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Mental and digital wellbeing focus of FM Sitharaman’s Budget as health spend gets 16% boost

FM announces setting up of national telemental health network. NIMHANS will be nodal centre, and International Institute of Information Technology, Bengaluru, will provide tech support.

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New Delhi: Finance minister Nirmala Sitharaman in her Budget speech Tuesday focussed on digital health and mental health — the latter in the context of the high mental health cost of the ongoing Covid-19 pandemic.

Overall, the 2022-23 Budget estimate for health stands at Rs 86,606 crore, up 16 per cent over Rs 74,602 crore in 2021-222 — a 16 per cent hike. The revised estimate for the current financial year is Rs 85,915 crore. 

“The pandemic has accentuated mental health problems in people of all ages. To better the access to mental health counselling and care services, a national telemental health programme will be launched,” Sitharaman said in her speech.

“Telemental health refers to the use of telecommunications or videoconferencing technology to provide mental health services.

“This will include a network of 23 telemental health centres of excellence with NIMHANS (National Institute of Mental Health and Neurosciences, Bengaluru) being the nodal centre, and the International Institute of Information Technology, Bengaluru, providing technology support,” she added.

A 2019 paper published in The Lancet Psychiatry, which looked at the mental health burden in India, estimated that 197 million (19.7 crore) people — roughly one in seven Indians — suffered from mental disorders of varying severity in 2017. These included depression, anxiety disorders, schizophrenia, bipolar disorders, idiopathic developmental intellectual disability, conduct disorders, and autism.

Sitharaman also announced the launch of an open platform for the national digital health ecosystem. “It will consist of digital registries of health providers and health facilities, unique health identity, consent framework and universal access to health facilities,” she said.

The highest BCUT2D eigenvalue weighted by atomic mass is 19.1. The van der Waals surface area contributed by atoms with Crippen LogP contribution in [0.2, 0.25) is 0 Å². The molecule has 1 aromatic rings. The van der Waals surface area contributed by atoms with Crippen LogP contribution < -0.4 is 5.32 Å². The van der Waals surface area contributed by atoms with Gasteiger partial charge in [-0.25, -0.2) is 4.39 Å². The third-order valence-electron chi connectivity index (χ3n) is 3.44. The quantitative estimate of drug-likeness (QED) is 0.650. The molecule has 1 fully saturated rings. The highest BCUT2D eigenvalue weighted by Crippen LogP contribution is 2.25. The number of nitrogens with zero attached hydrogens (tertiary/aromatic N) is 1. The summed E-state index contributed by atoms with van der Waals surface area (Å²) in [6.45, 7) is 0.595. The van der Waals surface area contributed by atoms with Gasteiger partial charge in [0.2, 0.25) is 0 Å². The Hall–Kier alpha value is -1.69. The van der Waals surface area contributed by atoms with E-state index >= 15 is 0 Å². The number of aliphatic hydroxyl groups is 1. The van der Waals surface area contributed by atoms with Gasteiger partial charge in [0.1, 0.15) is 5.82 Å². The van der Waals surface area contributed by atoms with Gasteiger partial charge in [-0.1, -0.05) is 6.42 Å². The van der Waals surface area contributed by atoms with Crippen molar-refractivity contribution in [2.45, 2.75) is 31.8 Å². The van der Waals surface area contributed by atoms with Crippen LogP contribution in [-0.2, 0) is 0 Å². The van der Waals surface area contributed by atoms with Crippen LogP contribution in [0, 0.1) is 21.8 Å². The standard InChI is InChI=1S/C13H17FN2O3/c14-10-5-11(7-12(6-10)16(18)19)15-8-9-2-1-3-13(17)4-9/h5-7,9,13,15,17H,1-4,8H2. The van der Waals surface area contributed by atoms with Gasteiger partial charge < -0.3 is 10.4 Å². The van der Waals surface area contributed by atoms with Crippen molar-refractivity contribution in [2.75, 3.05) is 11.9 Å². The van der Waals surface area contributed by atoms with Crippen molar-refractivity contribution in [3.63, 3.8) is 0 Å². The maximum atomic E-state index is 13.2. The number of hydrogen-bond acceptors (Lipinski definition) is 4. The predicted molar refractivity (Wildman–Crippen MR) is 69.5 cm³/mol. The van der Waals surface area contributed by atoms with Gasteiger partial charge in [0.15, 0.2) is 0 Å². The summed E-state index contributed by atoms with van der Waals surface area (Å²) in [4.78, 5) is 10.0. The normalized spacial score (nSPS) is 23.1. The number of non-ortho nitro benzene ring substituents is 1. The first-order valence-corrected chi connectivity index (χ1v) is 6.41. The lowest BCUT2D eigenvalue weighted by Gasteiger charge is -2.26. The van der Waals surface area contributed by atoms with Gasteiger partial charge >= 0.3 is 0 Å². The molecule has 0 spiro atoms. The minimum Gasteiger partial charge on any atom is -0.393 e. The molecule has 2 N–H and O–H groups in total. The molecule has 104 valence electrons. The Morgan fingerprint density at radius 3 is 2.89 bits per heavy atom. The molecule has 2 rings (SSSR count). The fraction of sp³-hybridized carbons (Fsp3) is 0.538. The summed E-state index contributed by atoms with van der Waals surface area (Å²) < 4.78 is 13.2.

High mental health cost of Covid

That the isolation, disruption of daily routine and general stress of living during a pandemic come with a high mental health cost was understood early on during the Covid-19 outbreak, when the World Health Organization highlighted the importance of mental wellbeing.

In an article in the journal PLOS One in August 2021, researchers from IIM-Indore wrote: “In general, mental health and related issues are not recognised in public, and with the global pandemic, these ‘silent’ and insidious issues can go unnoticed.”

“Confinement to physical spaces, lack of mobility, panic buying, fear of contraction, loss of income, adaptation to the new normal and the growing ambiguity were some of the observed collective experiences, affecting the overall wellbeing during the lockdown [12],” they added. 

The researchers stated that the Covid-19 outbreak had introduced additional stressors that further affected the mental health of the general population, making them vulnerable to psychological disorders. 

“Studies have revealed that high distress and anxiety due to Covid-19 has resulted in poor psychological wellbeing [13], increase in suicidal tendencies, exasperated pre-existing mental health conditions [15] to name a few. It has also severely affected the family relationships and social dynamics [16], increase in cases of domestic violence, and abuse of alcohol,” they wrote.

In India, a consequence of this increased burden has been the advent of health insurance plans that also give coverage for mental health.

(Edited by Rohan Manoj)


Also read: No changes in tax slabs, deductions — FM Sitharaman gives middle class a skip in Budget 2022


 

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